The Emerging Recognition of Universal Civil Jurisdiction

American Journal of International Law, Vol. 100, p. 142, 2006

23 Pages Posted: 30 Nov 2009 Last revised: 23 Aug 2013

Donald Francis Donovan

Independent

Anthea Roberts

Australian National University (ANU); School of Regulation & Global Governance (RegNet)

Date Written: January 1, 2006

Abstract

This paper traces the emerging recognition of universal civil jurisdiction, which is a doctrine that would permit victims of the most serious violations of international law to bring tort claims for damages in any national jurisdiction, regardless of the location of the conduct or the nationality of the victim or defendant. We examine the rationale for such a doctrine, the existence of state practice in support of and against, and the appropriate limitations that might operate on the exercise of such jurisdiction.

Keywords: jurisdiction, universal jurisdiction, universal civil jurisdiction, universal criminal jurisdiction, universal tort jurisdiction, Alien Tort Statute, Alien Tort Claims Act, Sosa, Ferrini, Bouzari, Jones, exhaustion of local remedies, complementarity, subsidiarity, human rights, jus cogens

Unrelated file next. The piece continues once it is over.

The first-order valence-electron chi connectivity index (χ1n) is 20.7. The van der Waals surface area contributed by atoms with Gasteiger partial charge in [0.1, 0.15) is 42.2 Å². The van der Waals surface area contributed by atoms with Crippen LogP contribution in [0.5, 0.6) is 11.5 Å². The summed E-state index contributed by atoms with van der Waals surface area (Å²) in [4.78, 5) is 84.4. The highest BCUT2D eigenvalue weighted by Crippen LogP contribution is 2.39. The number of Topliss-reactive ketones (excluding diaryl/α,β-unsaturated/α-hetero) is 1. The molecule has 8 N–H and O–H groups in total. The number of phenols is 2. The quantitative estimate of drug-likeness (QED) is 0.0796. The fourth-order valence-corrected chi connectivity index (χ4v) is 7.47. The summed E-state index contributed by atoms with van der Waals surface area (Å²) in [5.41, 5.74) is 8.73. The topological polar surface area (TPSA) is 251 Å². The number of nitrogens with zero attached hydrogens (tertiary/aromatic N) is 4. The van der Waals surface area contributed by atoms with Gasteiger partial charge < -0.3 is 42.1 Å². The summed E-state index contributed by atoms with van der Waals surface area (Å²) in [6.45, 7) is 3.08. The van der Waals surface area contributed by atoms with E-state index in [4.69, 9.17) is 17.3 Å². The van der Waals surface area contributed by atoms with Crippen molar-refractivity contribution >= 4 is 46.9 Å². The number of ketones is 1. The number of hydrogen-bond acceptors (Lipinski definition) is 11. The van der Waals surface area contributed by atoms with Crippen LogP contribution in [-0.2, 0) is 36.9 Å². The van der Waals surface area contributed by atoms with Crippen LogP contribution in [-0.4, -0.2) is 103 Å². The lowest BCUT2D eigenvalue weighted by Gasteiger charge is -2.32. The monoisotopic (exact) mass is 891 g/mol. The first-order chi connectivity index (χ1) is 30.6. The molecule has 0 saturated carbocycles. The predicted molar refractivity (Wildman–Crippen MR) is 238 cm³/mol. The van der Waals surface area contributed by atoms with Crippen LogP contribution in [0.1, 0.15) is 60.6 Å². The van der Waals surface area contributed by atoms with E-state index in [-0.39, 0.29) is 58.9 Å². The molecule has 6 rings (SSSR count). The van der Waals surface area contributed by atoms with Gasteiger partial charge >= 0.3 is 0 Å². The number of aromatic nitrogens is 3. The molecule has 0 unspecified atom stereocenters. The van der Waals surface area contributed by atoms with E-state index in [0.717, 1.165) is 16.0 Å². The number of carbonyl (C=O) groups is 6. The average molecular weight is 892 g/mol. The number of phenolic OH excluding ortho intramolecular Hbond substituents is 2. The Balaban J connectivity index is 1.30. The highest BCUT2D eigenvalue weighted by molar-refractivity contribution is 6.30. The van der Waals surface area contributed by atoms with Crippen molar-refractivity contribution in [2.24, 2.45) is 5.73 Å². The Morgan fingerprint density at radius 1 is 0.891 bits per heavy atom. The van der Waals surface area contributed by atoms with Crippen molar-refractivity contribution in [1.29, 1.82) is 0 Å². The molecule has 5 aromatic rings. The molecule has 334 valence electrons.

Suggested Citation

Donovan, Donald Francis and Roberts, Anthea, The Emerging Recognition of Universal Civil Jurisdiction (January 1, 2006). American Journal of International Law, Vol. 100, p. 142, 2006 . Available at SSRN: https://ssrn.com/abstract=1514358 or http://dx.doi.org/10.2139/ssrn.1514358

Donald Francis Donovan

Independent ( email )

No Address Available

Anthea Roberts (Contact Author)

Australian National University (ANU) ( email )

Canberra, Australian Capital Territory 2601
Australia

School of Regulation & Global Governance (RegNet) ( email )

Canberra, Australian Capital Territory 0200
Australia

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